In my line of work, I spend a fair amount of time thinking about policies that could be a lot better if they were redirected or revised somewhat, even a lot. But the gas price story is unusual in the near unanimity with which public figures and commentators are competing to find a way to make things worse instead of better. I recall few debates in which so nearly everyone isn’t just mistaken, but has the sign wrong, looking for ways to move in precisely the wrong direction.
Aside from the occasional glimmer, like John Tierney’s commendable take in his April 29 column (he proposes a classic Pigovian tax on gasoline returned to “everyone” in a way that doesn’t tangle the scheme up with a zillion other good purposes (for example, per capita checks, or deposit to the Social Security trust fund)), the ideas in play are the most disheartening collection of wrongheaded and ill-informed goofiness I can recall…well, maybe abstinence-only sex education is up there.
I don’t know where to start with this stuff. Hydrogen is not a fuel, and neither is electricity. There’s no mine for either of them; if people start plugging in cars into the wall, power plants of all kinds will just rev up faster and longer, and the marginal electricity is made from natural gas, a fossil fuel that’s only somewhat less greenhousy than oil, though a lot less than coal. These cars have to haul an enormous stack of heavy batteries around, and half the energy that goes into the power plant is lost in the transmission and generation system anyway. “Clean coal” doesn’t mean “coal that doesn’t cause global warming,” it means less pollution of every other kind: coal, clean or not, is the worst greenhouse fuel until we figure out how to capture all the stack gas and put it somewhere (this is called carbon sequestration, and it’s a very long-term, daunting, technological road at this point).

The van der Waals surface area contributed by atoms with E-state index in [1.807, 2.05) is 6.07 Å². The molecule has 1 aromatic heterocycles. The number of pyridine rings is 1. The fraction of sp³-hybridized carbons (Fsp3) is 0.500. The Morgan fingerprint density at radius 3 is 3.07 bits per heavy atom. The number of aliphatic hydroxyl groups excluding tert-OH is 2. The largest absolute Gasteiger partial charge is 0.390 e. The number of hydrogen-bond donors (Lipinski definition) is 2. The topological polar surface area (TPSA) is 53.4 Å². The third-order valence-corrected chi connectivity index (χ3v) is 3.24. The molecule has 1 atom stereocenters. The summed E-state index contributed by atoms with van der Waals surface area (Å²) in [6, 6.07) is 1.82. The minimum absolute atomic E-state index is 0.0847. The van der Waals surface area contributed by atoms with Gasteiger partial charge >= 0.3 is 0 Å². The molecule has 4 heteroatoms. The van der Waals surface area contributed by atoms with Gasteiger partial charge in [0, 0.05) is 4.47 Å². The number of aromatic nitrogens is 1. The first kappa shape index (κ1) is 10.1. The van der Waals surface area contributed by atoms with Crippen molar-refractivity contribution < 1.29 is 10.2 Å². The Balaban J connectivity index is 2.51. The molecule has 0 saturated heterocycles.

As a piece of social policy, one has to wonder about the wisdom of slapping a big tax on the only people who are providing any of this oil we want so badly. One doesn’t even have to wonder about the whole concept of all the schemes to make oil less expensive; did the demand curve for petroleum suddenly tilt the other way while we weren’t looking? One more time, what’s the logic of subsidizing domestic production and exploration: is there some prize for being the first country to use up its petroleum?
When I did wind tunnel research on how tall buildings affect the street-level winds around them, the architects always asked whether some sort of canopy over the door would help, and we had to explain that the wind is very big, and so is the building, so anything that would change the way the wind blows also has to be very big. The oil system is very big, and poking at it with tiny instruments like deposits to the strategic oil reserve, or rushing to slurp out the two years’ worth of oil imports in ANWR, are not going to make any important difference. Actually, no bullet is silver, even though we desperately want to think wind power, or biofuels, or nuclear, or turning off the lights more carefully, will “solve” the energy crisis. Lots of these will be incrementally helpful, but none of them is as big as the oil flow we’ve become habituated to, and every one has a really sobering social price of one kind or another.